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Internet access and “staying connected” has become a necessity, not a luxury. A notebook computer with a cellular modem card helps lawyers access e-mail, log in to the office network, and surf the Internet, from just about any location that has a cell tower. But before you purchase a cellular modem card and sign up for a service plan, here are some things that you should know: 1. Cellular data communications are far from perfect.They don’t work quite as well as one might hope. 2. A cellular modem will usually get the job done, butyou won’t want to use it as your primary means of data communication. A cellular modem is a device about the size of a business card that plugs into the PCMCIA slot on your notebook computer or personal digital assistant (PDA). Although some cell phones have built-in modem capability and can connect toyour PC with a USB or serial cable, the card-type cellular modem device has become the standard — much more so than the combination cell phone-modem devices. While WiFi (wireless) services require a “hotspot” to provide Internet service, a cellular modem lets you connect your mobile PC to the Internet from almost anywhere. WiFi works well, and offers significant bandwidth (speed) as compared to a cellular modem, but to connect to the Internet, you must be within several hundred feet of a WiFi access point. Cellular modem bandwidth is typically between 40 kbps to 120 kbps depending on the cell modem carrier (AT&T, Verizon, etc.) and network activity. Dial-up is at best 56 kbps, which makes cell modem connectivity as good or better than dial-up. Good news: High-speed broadband wireless access is just around the corner with Verizon Wireless’ new “BroadbandAccess” service — cellular modem service with average download speed of 300 kbps to 500 kbps. Service is only available in Washington D.C. and San Diego, but they plan to make it available in a significant portion of their nationwide network beginning in the summer of 2004. Even outside the service area of the BroadbandAccess network, with the Verizon cellular modem PC 5220 card, you can connect in many locations with the “NationalAccess” service area at speeds of 40 kbps to 60 kbps. Because it is also compatible with the BroadbandAccess services, users who travel to a BroadbandAccess area with the PC 5220 card will be able to switch to that service. AT&T Wireless, recently acquired by Cingular, offers cellular modem connectivity with its Edge service, with connection speeds of about 100 kbps to 130 kbps. Depending on your location, the AT&T service may offer a better option than Verizon’s 40 kbps to 60 kbps NationalAccess service. I evaluated the AT&T Edge service side-by-side with the Verizon NationalAccess service. Despite AT&T’s speed advantage, I selected the Verizon service because it provided a more reliable connection in my area. With AT&T I had a weak signal and slow performance. Depending on your location, the results you get may be just the opposite. It is important to check out what cellular modem carriers offer services in your area and compare their coverage maps and bandwidth. Expect to pay about $80 per month for a wireless service plan, plus about $250 for the cell modem card. But if access to e-mail is all you want, then a wireless PDA, such as a BlackBerry, is a simpler way to go. Roger Schechter is of counsel and director of technology for Grotta, Glassman & Hoffman, P.A., based in Roseland, N.J. E-mail: [email protected] .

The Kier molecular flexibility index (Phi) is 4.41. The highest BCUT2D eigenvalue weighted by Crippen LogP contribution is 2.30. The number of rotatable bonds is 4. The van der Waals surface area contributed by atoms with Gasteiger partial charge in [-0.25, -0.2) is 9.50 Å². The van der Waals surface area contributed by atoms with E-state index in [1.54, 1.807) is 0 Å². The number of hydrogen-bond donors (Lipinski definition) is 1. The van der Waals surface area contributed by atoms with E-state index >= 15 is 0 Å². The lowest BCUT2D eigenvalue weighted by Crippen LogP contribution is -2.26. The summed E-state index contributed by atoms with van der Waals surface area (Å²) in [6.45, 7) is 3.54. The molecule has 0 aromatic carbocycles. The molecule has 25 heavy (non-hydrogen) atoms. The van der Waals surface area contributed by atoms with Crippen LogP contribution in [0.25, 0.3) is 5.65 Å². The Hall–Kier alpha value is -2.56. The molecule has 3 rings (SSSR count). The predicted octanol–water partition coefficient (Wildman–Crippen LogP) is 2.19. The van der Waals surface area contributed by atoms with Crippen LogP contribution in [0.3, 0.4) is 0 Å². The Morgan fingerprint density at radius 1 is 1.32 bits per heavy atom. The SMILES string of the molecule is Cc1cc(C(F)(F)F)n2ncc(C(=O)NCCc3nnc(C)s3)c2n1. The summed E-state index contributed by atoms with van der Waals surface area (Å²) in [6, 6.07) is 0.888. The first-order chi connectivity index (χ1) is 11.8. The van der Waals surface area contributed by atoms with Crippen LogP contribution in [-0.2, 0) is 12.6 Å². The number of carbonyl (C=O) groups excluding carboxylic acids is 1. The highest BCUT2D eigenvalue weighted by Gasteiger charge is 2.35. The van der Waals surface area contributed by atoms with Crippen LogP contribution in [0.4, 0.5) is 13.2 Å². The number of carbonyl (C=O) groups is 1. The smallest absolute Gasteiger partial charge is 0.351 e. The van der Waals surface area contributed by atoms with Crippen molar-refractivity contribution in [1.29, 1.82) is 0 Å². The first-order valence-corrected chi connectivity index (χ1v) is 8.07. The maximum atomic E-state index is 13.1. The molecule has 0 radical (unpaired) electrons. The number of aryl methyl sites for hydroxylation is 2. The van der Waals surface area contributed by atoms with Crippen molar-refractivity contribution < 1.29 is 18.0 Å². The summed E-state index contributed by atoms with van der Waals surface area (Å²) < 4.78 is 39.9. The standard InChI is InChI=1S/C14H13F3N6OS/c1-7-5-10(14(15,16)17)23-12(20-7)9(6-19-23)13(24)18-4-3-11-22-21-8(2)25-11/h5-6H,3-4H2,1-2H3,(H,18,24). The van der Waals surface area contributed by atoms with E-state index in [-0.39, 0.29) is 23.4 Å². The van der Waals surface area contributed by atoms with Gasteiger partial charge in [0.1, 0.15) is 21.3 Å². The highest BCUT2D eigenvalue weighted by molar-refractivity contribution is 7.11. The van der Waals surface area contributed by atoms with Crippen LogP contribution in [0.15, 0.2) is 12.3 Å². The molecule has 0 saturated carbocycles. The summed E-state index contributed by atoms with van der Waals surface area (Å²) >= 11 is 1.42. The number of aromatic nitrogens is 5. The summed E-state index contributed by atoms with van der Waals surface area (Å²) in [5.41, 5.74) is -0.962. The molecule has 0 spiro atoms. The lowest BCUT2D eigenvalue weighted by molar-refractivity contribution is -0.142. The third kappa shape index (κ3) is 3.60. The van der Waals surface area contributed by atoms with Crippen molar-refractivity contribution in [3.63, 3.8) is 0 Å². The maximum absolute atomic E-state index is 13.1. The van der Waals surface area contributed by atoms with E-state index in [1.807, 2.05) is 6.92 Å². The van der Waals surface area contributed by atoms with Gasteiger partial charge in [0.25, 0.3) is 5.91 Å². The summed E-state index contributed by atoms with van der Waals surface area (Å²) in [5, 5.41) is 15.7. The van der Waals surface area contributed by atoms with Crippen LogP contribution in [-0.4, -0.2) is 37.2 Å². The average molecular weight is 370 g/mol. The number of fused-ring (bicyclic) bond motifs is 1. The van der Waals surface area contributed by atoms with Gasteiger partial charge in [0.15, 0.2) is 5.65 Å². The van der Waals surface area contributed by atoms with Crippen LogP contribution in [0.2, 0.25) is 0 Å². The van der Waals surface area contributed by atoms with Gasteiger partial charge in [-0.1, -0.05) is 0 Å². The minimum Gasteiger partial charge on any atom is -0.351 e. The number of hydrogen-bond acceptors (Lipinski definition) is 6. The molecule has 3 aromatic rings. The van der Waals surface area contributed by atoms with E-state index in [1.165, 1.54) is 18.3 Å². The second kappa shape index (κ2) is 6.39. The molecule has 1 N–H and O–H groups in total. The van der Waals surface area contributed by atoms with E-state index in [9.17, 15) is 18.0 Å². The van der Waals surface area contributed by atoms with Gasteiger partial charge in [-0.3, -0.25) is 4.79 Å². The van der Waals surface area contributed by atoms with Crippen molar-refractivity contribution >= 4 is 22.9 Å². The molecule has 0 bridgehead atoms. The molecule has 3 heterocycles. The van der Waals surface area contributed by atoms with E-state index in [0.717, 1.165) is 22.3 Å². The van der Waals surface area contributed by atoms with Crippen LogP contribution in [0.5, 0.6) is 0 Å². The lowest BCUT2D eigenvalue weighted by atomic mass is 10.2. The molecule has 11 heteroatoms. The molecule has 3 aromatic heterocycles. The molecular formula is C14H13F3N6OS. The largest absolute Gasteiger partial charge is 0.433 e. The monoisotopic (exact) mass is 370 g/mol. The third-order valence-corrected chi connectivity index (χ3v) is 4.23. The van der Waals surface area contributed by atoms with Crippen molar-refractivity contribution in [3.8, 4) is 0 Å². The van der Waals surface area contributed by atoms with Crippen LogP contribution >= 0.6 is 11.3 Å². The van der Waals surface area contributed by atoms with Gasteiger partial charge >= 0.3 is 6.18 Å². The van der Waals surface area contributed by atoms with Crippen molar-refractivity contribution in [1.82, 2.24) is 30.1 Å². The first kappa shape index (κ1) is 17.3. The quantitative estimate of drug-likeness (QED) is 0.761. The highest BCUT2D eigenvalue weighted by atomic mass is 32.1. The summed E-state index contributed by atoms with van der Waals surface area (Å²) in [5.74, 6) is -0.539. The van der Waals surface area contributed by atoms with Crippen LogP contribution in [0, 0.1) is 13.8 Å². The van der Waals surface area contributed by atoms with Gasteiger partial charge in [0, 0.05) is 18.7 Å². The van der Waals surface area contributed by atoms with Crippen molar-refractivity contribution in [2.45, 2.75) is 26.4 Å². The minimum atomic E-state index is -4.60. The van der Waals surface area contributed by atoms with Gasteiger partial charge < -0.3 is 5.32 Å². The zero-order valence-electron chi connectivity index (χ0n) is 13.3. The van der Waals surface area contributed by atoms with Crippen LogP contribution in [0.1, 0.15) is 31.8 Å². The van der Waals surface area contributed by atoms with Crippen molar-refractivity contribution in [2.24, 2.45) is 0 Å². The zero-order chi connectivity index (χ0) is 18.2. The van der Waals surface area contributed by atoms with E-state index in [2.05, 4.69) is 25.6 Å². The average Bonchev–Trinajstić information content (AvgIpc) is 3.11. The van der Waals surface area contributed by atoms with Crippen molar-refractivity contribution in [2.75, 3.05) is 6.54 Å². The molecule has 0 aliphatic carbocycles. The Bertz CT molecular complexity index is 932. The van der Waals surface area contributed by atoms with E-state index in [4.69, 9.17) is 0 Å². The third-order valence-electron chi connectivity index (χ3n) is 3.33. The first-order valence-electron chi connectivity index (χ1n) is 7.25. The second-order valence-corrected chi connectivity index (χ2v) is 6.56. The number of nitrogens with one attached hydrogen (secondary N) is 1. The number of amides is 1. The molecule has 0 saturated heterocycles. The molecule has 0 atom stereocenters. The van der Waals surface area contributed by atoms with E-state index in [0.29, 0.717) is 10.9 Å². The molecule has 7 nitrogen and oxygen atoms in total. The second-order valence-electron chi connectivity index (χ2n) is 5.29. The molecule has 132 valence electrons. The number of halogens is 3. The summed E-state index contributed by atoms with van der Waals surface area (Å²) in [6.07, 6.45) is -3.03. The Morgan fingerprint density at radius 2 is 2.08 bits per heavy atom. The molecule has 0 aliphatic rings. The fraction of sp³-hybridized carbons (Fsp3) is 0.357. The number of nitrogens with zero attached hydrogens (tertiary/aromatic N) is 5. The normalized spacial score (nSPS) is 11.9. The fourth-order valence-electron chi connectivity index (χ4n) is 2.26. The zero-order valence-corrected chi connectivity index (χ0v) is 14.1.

In the market for a cell phone plan, as well? Read more advice from Small Firm Business: Keep in Touch With the Right Mobile Phone Plan

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